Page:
The story occurs in the context of Noah’s drunkenness and a shameful act perpetrated by Noah’s son Ham, who “saw the nakedness of his father.”
A myth was proclaimed by certain preachers that Ham’s punishment was for his skin to be turned black: “Cursed be Canaan [Ham’s son]. The lowest of slaves will he be to his brothers” (Genesis 9:25). This erroneous teaching has justified enslaving black races for hundreds of years; they’re inferior, they’re cursed, and the Bible is clear!
In the 1800’s, George Fitzhugh, an American lawyer and social theorist, argued that African slavery was “expressly and continually justified by Holy Writ [and] natural, normal, and necessary.”
Bishop Stephen Elliott of Georgia, suggested that slavery was beneficial for Africans: “For nearly a hundred years the English and American Churches have been striving to civilize and Christianize Western Africa, and with what result? Around Sierra Leone, and in the neighbourhood of Cape Palmas, a few natives have been made Christians, and some nations have been partially civilized; but what a small number in comparison with the thousands, nay, I may say millions, who have learned the way to Heaven and who have been made to know their Saviour through the means of African slavery! At this very moment there are from three to four millions of Africans, educating for earth and for Heaven in the so vilified Southern States…These considerations satisfy me with their condition, and assure me that it is the best relation they can, for the present, be made to occupy.”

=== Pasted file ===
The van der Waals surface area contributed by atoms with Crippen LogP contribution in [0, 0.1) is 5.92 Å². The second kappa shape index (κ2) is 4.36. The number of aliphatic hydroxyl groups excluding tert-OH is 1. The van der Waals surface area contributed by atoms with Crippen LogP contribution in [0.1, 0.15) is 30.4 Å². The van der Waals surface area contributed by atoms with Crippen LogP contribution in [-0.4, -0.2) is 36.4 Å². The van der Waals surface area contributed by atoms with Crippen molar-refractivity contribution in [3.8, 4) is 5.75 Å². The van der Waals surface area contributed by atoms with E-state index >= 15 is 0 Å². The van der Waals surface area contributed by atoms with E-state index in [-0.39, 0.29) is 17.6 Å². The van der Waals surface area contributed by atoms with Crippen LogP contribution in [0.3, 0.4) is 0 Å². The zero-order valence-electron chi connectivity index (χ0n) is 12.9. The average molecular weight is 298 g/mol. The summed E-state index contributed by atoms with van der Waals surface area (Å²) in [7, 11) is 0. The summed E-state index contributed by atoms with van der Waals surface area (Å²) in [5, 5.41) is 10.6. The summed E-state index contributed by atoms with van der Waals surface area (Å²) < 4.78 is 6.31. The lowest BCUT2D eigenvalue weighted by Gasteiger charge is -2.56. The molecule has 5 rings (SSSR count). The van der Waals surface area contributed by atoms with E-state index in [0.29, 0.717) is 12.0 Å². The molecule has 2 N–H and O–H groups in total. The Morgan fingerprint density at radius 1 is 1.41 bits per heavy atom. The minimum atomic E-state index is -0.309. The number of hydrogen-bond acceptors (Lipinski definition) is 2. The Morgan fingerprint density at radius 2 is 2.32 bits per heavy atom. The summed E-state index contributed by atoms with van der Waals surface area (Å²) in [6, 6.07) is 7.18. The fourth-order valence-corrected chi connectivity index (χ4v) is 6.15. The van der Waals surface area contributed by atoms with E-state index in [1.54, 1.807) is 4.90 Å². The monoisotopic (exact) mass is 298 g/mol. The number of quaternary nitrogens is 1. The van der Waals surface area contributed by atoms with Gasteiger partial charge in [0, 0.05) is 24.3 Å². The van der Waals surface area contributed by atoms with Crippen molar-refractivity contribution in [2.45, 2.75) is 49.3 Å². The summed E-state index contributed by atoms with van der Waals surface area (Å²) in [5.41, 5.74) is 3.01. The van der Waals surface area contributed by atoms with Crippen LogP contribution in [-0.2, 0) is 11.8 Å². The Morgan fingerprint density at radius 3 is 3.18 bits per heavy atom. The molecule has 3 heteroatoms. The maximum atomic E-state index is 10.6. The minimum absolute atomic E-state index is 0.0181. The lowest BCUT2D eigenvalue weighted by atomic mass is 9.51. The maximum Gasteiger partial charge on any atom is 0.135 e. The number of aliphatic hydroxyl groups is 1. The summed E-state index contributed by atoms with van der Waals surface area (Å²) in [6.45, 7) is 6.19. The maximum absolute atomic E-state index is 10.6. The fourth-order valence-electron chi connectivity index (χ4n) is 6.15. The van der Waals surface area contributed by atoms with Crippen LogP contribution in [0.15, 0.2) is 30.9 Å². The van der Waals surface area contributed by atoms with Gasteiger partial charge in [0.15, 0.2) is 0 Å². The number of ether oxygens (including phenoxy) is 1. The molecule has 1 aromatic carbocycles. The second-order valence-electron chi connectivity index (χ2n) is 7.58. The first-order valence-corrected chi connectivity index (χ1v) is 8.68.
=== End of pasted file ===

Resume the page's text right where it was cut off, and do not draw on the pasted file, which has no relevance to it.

Contrast this with Frederick Douglass, the American social reformer, abolitionist, and Christian. About American Christianity in the 1800s he wrote: “Between the Christianity of this land and the Christianity of Christ, I recognize the widest possible difference—so wide that to receive the one as good, pure, and holy, is of necessity to reject the other as bad, corrupt, and wicked. To be the friend of the one is of necessity to be the enemy of the other. I love the pure, peaceable, and impartial Christianity of Christ; I therefore hate the corrupt, slave-holding, women-whipping, cradle-plundering, partial and hypocritical Christianity of this land. Indeed, I can see no reason but the most deceitful one for calling the religion of this land Christianity…”
How profound! I wonder if Frederick Douglass were alive today would he say the same about some sectors of Christianity in America? “I can see no reason but the most deceitful one for calling the religion of this land Christianity…”
A Christian that espouses violence against enemy, clears a crowd with tear gas to hold up a Bible, and is more likely than any other group in society to be resentful of non-white races, is far from the faith taught and modelled by Jesus.
There is no doubt that America has a massive problem on its hands.
What is needed is compassionate leadership, a de-politicised Christianity, and all people seeing all people as equal.
God created everyone in his image (James 3:9-10; Acts 17:28), and everyone has the same remote ancestry. That means every human being is our brother or sister with an equal right to worth, dignity, respect, and justice.
Rob Buckingham is the founding pastor of Bayside Church, a thriving faith community located in the Bayside suburbs of Melbourne, Australia.